There are several varieties of carp wearing the label "Asian carp." The two most prevalent are the bighead and silver carp. Both species have broad bodies, with their eyes positioned forward and on the lower portion of their scaleless heads. They are dark gray in color, fading to dingy white toward their underside. Scales are small compared to other carp species in North America.
Bighead carp have distinctive irregular dark blotches on their sides, which are not present on silver carp. Both have large downward slanted mouths that open widely for filtering plankton.
Originally brought to the United States by the Arkansas aquaculture industry, these nonindigenous fish escaped fish farms during flooding in the 1980s and have rapidly spread throughout much of Mississippi River basin.
Distribution: Native to China and eastern Russia, bighead and silver carp are found throughout much of the Mississippi, Missouri, and Illinois river systems, with an impending threat to Lake Michigan.
Size and Habits: Bighead and silver carp are fast-growing filter feeders. Bigheads tend to filter larger particles than silvers and in general consume a greater proportion of zooplankton in their diets while silvers consume more phytoplankton. They can become sexually mature in less than five years and can produce from 250,000 to over 1 million eggs per spawning cycle. As a filter feeder, they're less prone to be caught by hook and line but are commonly taken in nets or by bow and arrow.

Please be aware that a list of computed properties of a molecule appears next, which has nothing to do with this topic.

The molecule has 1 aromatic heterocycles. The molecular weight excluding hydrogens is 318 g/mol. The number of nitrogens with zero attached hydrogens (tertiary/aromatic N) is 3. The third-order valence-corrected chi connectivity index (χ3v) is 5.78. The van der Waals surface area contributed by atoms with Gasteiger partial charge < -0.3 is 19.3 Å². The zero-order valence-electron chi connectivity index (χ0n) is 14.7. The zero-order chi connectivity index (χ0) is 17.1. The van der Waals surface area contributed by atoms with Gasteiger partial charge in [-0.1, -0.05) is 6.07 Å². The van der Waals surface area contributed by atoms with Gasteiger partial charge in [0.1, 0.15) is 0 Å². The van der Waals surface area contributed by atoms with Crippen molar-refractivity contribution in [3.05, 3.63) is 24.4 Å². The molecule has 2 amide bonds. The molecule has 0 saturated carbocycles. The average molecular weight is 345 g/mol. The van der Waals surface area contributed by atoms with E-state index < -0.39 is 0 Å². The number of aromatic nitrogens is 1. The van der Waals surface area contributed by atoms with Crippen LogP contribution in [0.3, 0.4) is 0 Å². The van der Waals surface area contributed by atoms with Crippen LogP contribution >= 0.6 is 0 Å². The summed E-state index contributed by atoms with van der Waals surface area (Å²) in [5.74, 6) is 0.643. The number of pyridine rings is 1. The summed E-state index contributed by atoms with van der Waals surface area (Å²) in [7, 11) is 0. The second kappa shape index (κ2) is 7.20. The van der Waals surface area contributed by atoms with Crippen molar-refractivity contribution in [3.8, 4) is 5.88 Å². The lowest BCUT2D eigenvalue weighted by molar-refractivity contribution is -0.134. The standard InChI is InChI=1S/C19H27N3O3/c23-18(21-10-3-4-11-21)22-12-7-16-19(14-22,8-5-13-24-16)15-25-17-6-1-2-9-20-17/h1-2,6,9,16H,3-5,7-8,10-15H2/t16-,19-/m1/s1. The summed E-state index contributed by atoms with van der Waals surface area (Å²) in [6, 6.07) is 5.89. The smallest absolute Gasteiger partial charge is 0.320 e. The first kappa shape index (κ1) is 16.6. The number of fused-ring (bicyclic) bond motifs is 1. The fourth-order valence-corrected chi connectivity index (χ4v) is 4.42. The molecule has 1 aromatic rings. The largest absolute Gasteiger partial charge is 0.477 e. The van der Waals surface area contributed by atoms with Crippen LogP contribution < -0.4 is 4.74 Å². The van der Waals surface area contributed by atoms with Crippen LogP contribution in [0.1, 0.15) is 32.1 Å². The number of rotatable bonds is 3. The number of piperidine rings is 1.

Bighead carp can reach 60 inches and commonly weigh 30 to 60 pounds, with top-end size nearing 150 pounds. Silver carp are smaller, with an average size of 25 to 35 inches and weights of 25 to 40 pounds, but can grow in excess of 100 pounds. Silver carp often appear in large schools and have the distinctive behavior of leaping from the water when startled by boat engines.
Bait Value: Where permitted by law, juvenile Asian carp of less than 2 pounds provide an effective livebait option for trophy flatheads. Larger Asian carp are best served as cutbait for channel catfish with larger sections used for blue cats. Some the largest blue catfish caught from the Mississippi and Missouri River systems in recent years have come on large chunks of Asian carp fished on double-hook rigs.
MOONEYE & GOLDEYE
Mooneye and goldeye are related species and closely resemble each other. The smooth ventral keel of both species separate them from shad and herring, which have a serrated ventral keel. In addition, they're easily distinguished from shad by the teeth on their tongues. They have large eyes set close to their rounded noses. They are bright silver in color, with broad forked tails and a metallic shine to their eyes as referenced in their names. The goldeye has a telltale golden iris and is generally more slender than the mooneye. The dorsal fin of goldeye starts after the beginning of its anal fin.